James Ravenscroft was born in 1595, the son of Thomas Ravenscroft of Fould Park, Middlesex, and Bridget Powell. The Ravenscrofts were an ancient Flintshire family. (Thomas Ravenscroft (1563-1631) was a cousin of Lord Ellesmere's first wife, a member of Parliament in 1621, and a Cursitor in the Chancery.) James was admitted at Jesus College, Cambridge, in 1613, and received his B.A. degree in 1616. He was admitted to the Inner Temple on 29 May 1617, and he was called to the bar on 21 May 1626. James was married to Mary Peck; they resided in High Holborn, and had eleven children. In addition to being a lawyer, he had a mercantile business. In 1679, he founded Jesus Hospital in Wood Street, Chipping Barnet, which was an almshouse. He had previously made a very generous donation to the rebuilding of the vestry of Barnet Church, where he was buried. He also established a trust for the maintenance of the parish church. James Ravenscroft died on 10 December 1680 at the age of 85.

James Ravenscroft's reports of cases date from 21 Jac. I (1623) to 9 Car. I (1633). This set of law reports has survived in only one known copy, British Library MS. Lansdowne 1094. This manuscript is signed by James Ravenscroft on page 135. It was owned by Edward Umfreville (d. 1786) in 1727, and purchased in 1758 by William Petty, marquess of Lansdowne (1737-1805). Lord Lansdowne's extensive collection of manuscripts, including this one, was bought by the British Museum, now the British Library, in 1807.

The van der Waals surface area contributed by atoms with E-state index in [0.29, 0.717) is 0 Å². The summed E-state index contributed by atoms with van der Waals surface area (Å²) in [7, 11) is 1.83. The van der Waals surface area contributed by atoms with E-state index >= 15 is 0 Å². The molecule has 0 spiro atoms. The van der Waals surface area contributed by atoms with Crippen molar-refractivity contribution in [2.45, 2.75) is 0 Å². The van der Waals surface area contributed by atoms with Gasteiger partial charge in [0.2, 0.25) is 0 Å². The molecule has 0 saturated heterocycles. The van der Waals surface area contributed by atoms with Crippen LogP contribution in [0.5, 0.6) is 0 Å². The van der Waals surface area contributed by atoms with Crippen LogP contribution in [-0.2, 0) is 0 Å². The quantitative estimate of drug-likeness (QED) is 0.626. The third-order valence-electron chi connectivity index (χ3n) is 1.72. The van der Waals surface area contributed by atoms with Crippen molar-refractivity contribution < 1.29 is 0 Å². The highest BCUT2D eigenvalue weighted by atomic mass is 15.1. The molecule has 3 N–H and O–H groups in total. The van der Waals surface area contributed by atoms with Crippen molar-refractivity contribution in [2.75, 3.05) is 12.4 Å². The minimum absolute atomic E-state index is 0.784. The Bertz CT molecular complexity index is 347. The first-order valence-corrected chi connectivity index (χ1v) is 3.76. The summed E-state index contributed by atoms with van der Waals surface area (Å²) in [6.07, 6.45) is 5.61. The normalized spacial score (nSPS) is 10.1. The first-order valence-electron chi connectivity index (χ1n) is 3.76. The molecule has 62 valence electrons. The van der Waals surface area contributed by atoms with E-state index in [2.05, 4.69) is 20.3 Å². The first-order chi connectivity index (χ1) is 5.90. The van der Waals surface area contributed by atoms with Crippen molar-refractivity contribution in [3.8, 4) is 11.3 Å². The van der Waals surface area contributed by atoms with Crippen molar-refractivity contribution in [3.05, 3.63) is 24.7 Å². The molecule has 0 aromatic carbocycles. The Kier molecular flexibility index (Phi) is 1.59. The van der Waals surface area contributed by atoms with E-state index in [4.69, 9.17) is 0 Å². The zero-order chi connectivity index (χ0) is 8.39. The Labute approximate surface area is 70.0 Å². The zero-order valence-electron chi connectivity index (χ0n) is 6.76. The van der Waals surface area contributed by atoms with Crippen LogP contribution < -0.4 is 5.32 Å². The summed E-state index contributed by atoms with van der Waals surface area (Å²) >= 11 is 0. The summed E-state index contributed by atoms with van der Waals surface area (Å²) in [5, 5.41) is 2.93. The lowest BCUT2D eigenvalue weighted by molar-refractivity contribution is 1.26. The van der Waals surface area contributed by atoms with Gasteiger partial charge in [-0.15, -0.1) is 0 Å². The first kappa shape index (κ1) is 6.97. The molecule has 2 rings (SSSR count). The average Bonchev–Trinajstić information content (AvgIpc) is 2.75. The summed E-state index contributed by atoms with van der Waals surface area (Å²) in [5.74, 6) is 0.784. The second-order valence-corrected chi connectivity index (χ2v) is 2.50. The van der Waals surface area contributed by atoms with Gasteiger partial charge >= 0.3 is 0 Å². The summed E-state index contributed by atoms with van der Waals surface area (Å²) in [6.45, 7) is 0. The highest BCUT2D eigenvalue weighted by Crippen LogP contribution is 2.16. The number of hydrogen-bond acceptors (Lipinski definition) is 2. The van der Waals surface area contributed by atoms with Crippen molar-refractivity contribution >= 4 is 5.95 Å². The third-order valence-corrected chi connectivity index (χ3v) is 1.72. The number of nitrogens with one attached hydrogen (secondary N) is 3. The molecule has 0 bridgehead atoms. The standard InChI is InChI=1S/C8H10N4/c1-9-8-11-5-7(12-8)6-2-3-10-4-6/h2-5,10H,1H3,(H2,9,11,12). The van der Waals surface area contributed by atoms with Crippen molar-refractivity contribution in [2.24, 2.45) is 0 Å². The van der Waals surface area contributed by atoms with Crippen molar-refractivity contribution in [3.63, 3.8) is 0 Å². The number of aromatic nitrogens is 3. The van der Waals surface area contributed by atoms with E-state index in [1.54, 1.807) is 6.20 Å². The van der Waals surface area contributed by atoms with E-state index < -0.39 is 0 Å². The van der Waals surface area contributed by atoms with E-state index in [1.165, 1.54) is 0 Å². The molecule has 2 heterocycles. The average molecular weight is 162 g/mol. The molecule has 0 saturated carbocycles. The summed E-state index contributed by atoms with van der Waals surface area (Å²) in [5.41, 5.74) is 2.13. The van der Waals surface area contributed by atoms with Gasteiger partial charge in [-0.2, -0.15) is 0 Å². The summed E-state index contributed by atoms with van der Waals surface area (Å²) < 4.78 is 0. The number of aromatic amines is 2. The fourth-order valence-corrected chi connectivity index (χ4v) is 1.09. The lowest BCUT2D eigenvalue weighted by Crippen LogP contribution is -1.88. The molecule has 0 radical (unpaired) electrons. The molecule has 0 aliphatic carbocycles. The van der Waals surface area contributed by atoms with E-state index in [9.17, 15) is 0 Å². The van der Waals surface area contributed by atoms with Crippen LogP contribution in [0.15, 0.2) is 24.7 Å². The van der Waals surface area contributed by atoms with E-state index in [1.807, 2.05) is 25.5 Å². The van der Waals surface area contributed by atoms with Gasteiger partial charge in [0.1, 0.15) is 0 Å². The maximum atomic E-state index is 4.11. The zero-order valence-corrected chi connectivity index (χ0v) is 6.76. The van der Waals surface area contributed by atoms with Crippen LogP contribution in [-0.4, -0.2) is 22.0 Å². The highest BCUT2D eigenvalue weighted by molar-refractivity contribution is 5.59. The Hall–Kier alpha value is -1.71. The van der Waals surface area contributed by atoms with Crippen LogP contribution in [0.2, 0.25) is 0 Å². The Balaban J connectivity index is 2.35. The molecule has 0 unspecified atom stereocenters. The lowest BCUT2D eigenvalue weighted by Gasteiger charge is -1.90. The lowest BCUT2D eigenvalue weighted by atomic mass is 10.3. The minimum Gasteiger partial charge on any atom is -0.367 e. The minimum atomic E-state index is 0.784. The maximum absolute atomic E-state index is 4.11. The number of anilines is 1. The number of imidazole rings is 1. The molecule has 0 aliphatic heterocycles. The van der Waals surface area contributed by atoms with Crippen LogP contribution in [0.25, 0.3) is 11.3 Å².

The cases reported here come primarily from the Court of Common Pleas. In addition, there are forty-one cases from the Court of King's Bench, four from the Court of Exchequer, two from the the Court of Star Chamber, two from the Assizes, one from the Court of Exchequer Chamber, and two from the Court of Chancery. At pages 12 to 17 is 'A charge to the Grand Enquest of Middlesex by Dandridge, Justice in the King's Bench'; this is not included herein. Ravenscroft did not report any cases from the year 1625, during which there was a virulent outbreak of the plague in London. He probably retreated from London to the country that year. There are only seventeen cases after 1631, the date of his father's death. A word- search of the English Reports Reprint comes up with no mention of him, thus, no mention of his being of counsel in any case. Perhaps, he left the practice of law to take over his father's mercantile business. Ravenscroft died in 1680, a wealthy man. However, this is speculation, because the last case reported ends in mid-sentence at the bottom of page 149; thus page 150 has been lost, and there could have been much more text that might show a continued attendance at court.

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